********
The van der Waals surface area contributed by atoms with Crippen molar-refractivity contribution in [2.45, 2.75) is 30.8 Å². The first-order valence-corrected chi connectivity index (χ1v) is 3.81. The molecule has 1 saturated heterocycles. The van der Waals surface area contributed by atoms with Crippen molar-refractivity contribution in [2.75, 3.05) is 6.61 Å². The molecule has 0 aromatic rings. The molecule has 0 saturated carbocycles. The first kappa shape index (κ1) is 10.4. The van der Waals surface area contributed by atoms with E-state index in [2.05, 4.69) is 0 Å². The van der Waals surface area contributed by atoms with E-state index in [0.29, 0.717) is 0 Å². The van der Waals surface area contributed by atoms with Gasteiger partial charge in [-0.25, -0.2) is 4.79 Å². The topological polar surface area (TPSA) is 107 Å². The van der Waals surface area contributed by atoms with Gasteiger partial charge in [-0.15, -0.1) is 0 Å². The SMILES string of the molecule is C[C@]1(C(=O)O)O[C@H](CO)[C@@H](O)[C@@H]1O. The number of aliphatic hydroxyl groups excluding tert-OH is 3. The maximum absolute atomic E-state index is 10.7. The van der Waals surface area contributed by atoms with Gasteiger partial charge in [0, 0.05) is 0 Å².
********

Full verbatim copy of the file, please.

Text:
The van der Waals surface area contributed by atoms with Crippen molar-refractivity contribution in [2.45, 2.75) is 30.8 Å². The first-order valence-corrected chi connectivity index (χ1v) is 3.81. The molecule has 1 saturated heterocycles. The van der Waals surface area contributed by atoms with Crippen molar-refractivity contribution in [2.75, 3.05) is 6.61 Å². The molecule has 0 aromatic rings. The molecule has 0 saturated carbocycles. The first kappa shape index (κ1) is 10.4. The van der Waals surface area contributed by atoms with E-state index in [2.05, 4.69) is 0 Å². The van der Waals surface area contributed by atoms with E-state index in [0.29, 0.717) is 0 Å². The van der Waals surface area contributed by atoms with Gasteiger partial charge in [-0.25, -0.2) is 4.79 Å². The topological polar surface area (TPSA) is 107 Å². The van der Waals surface area contributed by atoms with Gasteiger partial charge in [-0.15, -0.1) is 0 Å². The SMILES string of the molecule is C[C@]1(C(=O)O)O[C@H](CO)[C@@H](O)[C@@H]1O. The number of aliphatic hydroxyl groups excluding tert-OH is 3. The maximum absolute atomic E-state index is 10.7. The van der Waals surface area contributed by atoms with Gasteiger partial charge in [0, 0.05) is 0 Å².